Known for his linguistically impressive “Asiatic flow,” rapper Big Daddy Kane (which sometimes stands for “King Asiatic Nobody’s Equal”) has always been a multi-talented dude. A member of the Juice Crew and Islam’s Five Percent Nation, Kane also produced all of his own hit albums in the 80s, including Wrath of Kane and Smooth Operator.
“When I first started, I was kinda going for a combination of James Brown, The Meters, and Gamble and Huff,” he explained to me on the phone for the St. Petersburg Times, back before I’d ever heard those last two artists.
I later interviewed Kane by phone again from New Orleans, for OffBeat magazine, just before his Jazz Fest appearance with Slick Rick (whom I’ve also met several times). Big Daddy and I discussed his jazz influence, his status as a tough guy who also dances during his performances, and his many years unsuccessfully trying to procure a record contract for his then-hypeman, a young Jay-Z, whose talent didn’t set him apart from rap’s early generation of super-talented heroes (hot take: Jay Z looks a lot more impressive juxtaposed against today’s terrible radio rappers, whereas back then he seemed average).
So mellow as to be almost sedate, Kane came alive while telling me about the many rap hits he ghostwrote, some far outside his hard-but-smooth style, such as his collaborations with Biz Markie, which include, “Pickin’ Boogers,” “The Vapors,” and “Nobody Beats the Biz.”
“Biz would be standing over you, acting all crazy,” Kane recalled. “He’d be like, ‘Yo! I want a style where I’m rhyming like aziga ziga ziga ziga zee!’” And Kane would make it happen.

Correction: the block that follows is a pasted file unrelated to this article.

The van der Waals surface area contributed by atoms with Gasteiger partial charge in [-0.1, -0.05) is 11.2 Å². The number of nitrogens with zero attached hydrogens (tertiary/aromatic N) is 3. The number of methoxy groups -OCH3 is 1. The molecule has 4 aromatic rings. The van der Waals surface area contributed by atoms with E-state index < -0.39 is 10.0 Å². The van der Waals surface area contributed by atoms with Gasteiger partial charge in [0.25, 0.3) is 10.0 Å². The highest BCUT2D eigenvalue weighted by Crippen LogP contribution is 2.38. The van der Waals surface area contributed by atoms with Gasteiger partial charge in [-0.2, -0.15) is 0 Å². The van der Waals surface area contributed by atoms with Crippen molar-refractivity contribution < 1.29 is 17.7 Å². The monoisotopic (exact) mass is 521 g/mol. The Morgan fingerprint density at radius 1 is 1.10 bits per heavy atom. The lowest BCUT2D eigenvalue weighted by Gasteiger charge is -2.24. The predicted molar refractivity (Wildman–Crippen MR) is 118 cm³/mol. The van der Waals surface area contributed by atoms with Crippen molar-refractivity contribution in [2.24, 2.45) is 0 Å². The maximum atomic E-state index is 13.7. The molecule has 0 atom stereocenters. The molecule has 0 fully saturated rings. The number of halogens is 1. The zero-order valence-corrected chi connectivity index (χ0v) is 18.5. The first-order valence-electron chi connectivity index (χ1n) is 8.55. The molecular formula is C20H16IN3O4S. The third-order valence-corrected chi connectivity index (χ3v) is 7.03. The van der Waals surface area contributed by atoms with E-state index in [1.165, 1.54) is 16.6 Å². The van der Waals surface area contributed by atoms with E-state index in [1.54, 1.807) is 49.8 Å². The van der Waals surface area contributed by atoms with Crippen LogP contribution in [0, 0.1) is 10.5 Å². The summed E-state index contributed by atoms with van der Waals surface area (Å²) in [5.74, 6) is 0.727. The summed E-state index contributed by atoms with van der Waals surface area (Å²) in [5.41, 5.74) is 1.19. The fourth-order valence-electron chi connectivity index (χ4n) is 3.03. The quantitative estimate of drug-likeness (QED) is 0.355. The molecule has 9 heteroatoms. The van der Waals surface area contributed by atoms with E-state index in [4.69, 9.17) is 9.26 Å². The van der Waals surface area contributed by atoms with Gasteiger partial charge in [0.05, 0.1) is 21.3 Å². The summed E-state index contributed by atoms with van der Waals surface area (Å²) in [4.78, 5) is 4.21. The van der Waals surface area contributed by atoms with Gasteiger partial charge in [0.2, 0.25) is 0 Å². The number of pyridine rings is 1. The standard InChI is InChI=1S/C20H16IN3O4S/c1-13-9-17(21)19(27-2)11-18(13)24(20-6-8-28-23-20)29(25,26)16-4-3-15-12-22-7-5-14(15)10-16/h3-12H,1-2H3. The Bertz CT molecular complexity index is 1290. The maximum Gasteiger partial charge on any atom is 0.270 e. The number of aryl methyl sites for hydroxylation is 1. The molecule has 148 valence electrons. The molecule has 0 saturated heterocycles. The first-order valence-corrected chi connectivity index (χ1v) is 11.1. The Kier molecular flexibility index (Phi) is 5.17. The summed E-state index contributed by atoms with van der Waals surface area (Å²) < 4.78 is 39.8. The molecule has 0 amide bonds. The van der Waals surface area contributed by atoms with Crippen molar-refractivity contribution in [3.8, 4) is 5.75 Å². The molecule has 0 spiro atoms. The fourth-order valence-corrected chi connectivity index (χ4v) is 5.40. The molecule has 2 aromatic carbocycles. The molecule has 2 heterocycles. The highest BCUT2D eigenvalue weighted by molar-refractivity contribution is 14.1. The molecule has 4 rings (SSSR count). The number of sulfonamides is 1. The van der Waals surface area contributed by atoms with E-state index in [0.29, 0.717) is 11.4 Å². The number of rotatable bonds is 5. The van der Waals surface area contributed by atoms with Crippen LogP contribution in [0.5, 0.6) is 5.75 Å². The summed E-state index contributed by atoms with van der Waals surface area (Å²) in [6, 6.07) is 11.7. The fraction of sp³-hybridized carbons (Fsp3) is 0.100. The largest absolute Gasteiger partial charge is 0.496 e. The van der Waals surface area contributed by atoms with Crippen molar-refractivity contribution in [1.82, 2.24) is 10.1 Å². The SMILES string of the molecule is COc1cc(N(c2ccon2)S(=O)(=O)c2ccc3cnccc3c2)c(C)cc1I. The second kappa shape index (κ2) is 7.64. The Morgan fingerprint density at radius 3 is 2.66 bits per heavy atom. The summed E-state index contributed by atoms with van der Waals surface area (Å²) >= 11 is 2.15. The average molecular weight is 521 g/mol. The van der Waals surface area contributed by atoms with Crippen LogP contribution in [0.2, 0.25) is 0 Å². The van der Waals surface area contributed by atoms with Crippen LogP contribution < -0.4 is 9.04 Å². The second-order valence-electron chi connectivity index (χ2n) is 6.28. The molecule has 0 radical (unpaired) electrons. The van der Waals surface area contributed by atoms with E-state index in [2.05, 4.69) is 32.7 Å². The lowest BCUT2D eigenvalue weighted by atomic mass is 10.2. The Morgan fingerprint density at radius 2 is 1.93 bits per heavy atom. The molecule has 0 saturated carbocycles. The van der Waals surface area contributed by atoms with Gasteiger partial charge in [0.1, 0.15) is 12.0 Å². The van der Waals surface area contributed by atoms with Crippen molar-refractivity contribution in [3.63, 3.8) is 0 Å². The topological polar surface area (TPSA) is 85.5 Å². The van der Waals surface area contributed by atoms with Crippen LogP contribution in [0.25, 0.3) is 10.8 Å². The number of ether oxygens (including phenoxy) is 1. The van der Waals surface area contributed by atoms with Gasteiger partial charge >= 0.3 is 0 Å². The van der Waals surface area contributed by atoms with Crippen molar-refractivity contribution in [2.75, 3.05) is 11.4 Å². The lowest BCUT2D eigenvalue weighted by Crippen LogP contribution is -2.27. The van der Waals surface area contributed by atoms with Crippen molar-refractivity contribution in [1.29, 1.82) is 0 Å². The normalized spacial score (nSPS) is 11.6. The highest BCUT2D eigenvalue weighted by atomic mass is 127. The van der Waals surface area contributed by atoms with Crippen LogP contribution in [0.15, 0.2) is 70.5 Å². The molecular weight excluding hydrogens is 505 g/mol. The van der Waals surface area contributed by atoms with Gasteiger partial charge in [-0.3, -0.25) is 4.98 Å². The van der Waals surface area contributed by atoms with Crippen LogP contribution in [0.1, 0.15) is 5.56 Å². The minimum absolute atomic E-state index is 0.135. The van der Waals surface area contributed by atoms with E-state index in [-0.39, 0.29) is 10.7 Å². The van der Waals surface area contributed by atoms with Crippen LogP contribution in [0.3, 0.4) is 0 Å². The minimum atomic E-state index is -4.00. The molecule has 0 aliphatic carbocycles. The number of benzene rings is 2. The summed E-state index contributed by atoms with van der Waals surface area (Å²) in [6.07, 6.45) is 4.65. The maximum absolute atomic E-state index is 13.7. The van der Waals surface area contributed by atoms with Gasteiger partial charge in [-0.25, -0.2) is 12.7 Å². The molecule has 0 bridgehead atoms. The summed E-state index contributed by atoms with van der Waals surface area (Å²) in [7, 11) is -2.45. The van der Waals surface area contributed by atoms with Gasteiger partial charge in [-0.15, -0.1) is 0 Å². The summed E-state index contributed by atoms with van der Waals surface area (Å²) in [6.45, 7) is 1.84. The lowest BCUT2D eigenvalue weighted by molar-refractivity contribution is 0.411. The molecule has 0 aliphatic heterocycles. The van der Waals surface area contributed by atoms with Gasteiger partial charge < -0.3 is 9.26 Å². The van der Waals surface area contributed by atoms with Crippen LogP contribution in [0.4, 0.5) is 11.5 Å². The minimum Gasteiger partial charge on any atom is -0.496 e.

Big Daddy Kane was less warm in person, however — though maybe that was my fault. Shortly after our second interview, I was standing with a friend at the airport, looking across the sea of passengers when I recognized The Kane by his trademark high-top fade. Excited, I jogged through the crowd to accost him.
He wasn’t wearing his famous dooky chains or four-fingered rings. And from the look on his face, he didn’t like what he saw coming at him. I then made the presumptuous mistake of extending my hand as I reminded him of our conversations. Throughout my explanation, he just kind of looked down at my outstretched hand like it might be dirty. In the awkward silence after I’d finished talking, he reluctantly allowed me to shake the royal hand.
I was unsurprised to find that Big Daddy Kane was, socially, a very reserved dude. Still: LONG LIVE THE KANE!
PS> Check out his recent Tiny Desk Concert! So good!
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